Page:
That the pair were to chair their 14th joint Franco-German cabinet session was not unusual, but the joint television interview that they were to give afterwards was billed as an unprecedented cross-border endorsement.
France and Germany were once seen as the twin motor of the European Union, but Paris is now clearly the junior partner, its economy lagging behind by any measure, and Sarkozy has turned to his fellow conservative for ideas.
Sarkozy trails Socialist challenger Francois Hollande in the opinion polls, less than 80 days before the French election, and Merkel fears that a new left-wing French administration will diverge from her austerity plans.
Specifically, Hollande has said he will seek to re-negotiate the hard-won eurozone “fiscal compact” that Merkel sees as essential to binding the single currency bloc together behind her deficit-cutting agenda.
“I support Nicolas Sarkozy on all levels because we belong to political parties that are friends,” she said after arriving in Paris. “It is normal that we support parties that are friends.”
Sarkozy, still smarting from France’s loss of its AAA debt rating, now cites Germany’s success almost daily to justify his own policies, drawing inspiration from both Merkel and her centre-left predecessor Gerhard Schröder.
The leader of Merkel’s CDU party, Hermann Gröhe, has confirmed that Merkel will support Sarkozy “at campaign events in the spring.”
The French and German leaders will therefore give a joint interview to their respective public television networks from Paris, after a meeting of their top ministerial teams in Sarkozy’s cabinet room at the Elysee Palace.
Despite the humiliation of the loss of France’s AAA, the governments believe the fiscal compact and the creation of a eurozone financial safety net in the form of a permanent bail-out fund have contained the debt crisis.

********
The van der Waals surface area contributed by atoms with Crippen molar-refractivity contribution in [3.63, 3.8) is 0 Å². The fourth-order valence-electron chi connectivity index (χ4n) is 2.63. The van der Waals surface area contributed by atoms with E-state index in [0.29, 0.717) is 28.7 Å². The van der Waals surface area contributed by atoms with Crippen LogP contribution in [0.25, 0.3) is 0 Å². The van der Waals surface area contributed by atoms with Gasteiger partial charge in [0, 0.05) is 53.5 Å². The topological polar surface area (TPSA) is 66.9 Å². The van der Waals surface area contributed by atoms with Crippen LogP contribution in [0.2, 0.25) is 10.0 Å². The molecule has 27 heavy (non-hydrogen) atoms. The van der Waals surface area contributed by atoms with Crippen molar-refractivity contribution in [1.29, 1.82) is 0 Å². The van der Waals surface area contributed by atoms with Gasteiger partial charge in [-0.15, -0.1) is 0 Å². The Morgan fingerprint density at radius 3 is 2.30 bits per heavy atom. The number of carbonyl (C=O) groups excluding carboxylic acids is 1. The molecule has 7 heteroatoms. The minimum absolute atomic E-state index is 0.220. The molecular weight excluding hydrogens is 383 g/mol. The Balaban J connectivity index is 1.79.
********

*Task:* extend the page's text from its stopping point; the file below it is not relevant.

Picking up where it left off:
Now, they plan to turn to measures to prevent future crises and restart growth – while keeping a close eye on Greece and other weaker Mediterranean countries in case any backsliding on austerity measures spooks the markets.
Monday’s talks will concentrate on ways of harmonising corporate tax rates across the Rhine and on plans for a new financial transaction tax.
Both support the idea of such a tax – mocked as “madness” by their British colleague Prime Minister David Cameron, who fears it would drive finance houses out of Europe – but differences remain.
Sarkozy is so determined to burnish his credentials as a reformer in the twilight of his first term that he vowed France will go it alone with a 0.1 percent tax by August. Merkel still hopes for a joint European measure.
The French leader also claims German parentage for his plan to boost sales tax in order to fund a reduction in employer social security contributions, a reform he hopes will boost job creation in a stagnant economy.
Many in France have mocked Sarkozy’s new determination to celebrate the “German model” at every turn, but his supporters are convinced his relations with Merkel will pay off in the long run.
“By tying himself to other world leaders, Nicolas Sarkozy reinforces in French minds his image as a statesman… and reduces the Socialist candidate to nothing more than a mere opposition figure,” said a ruling party source.
In an interview with French television last Sunday, Sarkozy repeatedly referred to Germany’s economic success, noting that it had managed to save industrial jobs by keeping corporate payroll charges down.
Sarkozy supported Merkel in 2009 when she successfully ran for re-election, but some in his own camp are worried by the closeness between the pair.
“We must be careful not to appear to be following Germany’s lead,” said Lionnel Luca, a UMP lawmaker, warning against the “whiff of Germanophobia exuded by the Socialist Party for political reasons.”
Hollande has taken a strong lead ahead of the presidential vote, with polls showing him taking 28 to 30 percent of votes in the first round, ahead of 23 to 24 percent for Sarkozy. The first round of the election will take place on April 22 followed by a
run-off on May 6.